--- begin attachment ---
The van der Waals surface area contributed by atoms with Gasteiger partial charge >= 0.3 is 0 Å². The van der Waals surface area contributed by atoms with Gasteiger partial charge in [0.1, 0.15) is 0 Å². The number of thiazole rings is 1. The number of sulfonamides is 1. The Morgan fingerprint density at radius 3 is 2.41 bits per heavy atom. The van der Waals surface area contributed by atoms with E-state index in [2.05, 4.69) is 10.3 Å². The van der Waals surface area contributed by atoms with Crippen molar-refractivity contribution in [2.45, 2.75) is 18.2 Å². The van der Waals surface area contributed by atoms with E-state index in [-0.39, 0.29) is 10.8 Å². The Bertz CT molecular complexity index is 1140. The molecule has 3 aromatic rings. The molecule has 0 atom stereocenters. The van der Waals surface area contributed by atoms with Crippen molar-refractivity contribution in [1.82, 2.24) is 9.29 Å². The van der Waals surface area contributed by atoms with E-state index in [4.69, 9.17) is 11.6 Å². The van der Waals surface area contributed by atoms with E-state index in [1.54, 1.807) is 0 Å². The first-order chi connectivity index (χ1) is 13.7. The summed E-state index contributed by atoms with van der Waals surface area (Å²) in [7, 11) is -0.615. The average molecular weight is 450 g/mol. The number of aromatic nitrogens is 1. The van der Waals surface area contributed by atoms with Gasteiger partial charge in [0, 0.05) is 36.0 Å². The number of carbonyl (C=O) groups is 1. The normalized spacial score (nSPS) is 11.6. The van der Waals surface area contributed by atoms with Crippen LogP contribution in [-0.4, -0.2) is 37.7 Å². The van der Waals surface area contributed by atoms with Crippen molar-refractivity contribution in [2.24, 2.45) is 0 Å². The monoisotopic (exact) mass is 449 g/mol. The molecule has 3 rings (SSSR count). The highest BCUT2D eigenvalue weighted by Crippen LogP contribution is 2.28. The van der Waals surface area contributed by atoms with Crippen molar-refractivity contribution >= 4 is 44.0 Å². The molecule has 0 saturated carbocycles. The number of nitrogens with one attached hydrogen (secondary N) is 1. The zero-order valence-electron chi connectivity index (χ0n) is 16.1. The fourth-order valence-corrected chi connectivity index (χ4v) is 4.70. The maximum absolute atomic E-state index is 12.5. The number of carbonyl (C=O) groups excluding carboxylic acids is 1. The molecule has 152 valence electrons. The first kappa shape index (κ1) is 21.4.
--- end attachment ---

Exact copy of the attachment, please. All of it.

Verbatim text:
The van der Waals surface area contributed by atoms with Gasteiger partial charge >= 0.3 is 0 Å². The van der Waals surface area contributed by atoms with Gasteiger partial charge in [0.1, 0.15) is 0 Å². The number of thiazole rings is 1. The number of sulfonamides is 1. The Morgan fingerprint density at radius 3 is 2.41 bits per heavy atom. The van der Waals surface area contributed by atoms with E-state index in [2.05, 4.69) is 10.3 Å². The van der Waals surface area contributed by atoms with Crippen molar-refractivity contribution in [2.45, 2.75) is 18.2 Å². The van der Waals surface area contributed by atoms with E-state index in [-0.39, 0.29) is 10.8 Å². The Bertz CT molecular complexity index is 1140. The molecule has 3 aromatic rings. The molecule has 0 atom stereocenters. The van der Waals surface area contributed by atoms with Crippen molar-refractivity contribution in [1.82, 2.24) is 9.29 Å². The van der Waals surface area contributed by atoms with E-state index in [4.69, 9.17) is 11.6 Å². The van der Waals surface area contributed by atoms with E-state index in [1.54, 1.807) is 0 Å². The first-order chi connectivity index (χ1) is 13.7. The summed E-state index contributed by atoms with van der Waals surface area (Å²) in [7, 11) is -0.615. The average molecular weight is 450 g/mol. The number of aromatic nitrogens is 1. The van der Waals surface area contributed by atoms with Gasteiger partial charge in [0, 0.05) is 36.0 Å². The number of carbonyl (C=O) groups is 1. The normalized spacial score (nSPS) is 11.6. The van der Waals surface area contributed by atoms with Crippen LogP contribution in [-0.4, -0.2) is 37.7 Å². The van der Waals surface area contributed by atoms with Crippen molar-refractivity contribution in [2.24, 2.45) is 0 Å². The monoisotopic (exact) mass is 449 g/mol. The molecule has 3 rings (SSSR count). The highest BCUT2D eigenvalue weighted by Crippen LogP contribution is 2.28. The van der Waals surface area contributed by atoms with Crippen molar-refractivity contribution >= 4 is 44.0 Å². The molecule has 0 saturated carbocycles. The number of nitrogens with one attached hydrogen (secondary N) is 1. The zero-order valence-electron chi connectivity index (χ0n) is 16.1. The fourth-order valence-corrected chi connectivity index (χ4v) is 4.70. The maximum absolute atomic E-state index is 12.5. The number of carbonyl (C=O) groups excluding carboxylic acids is 1. The molecule has 152 valence electrons. The first kappa shape index (κ1) is 21.4.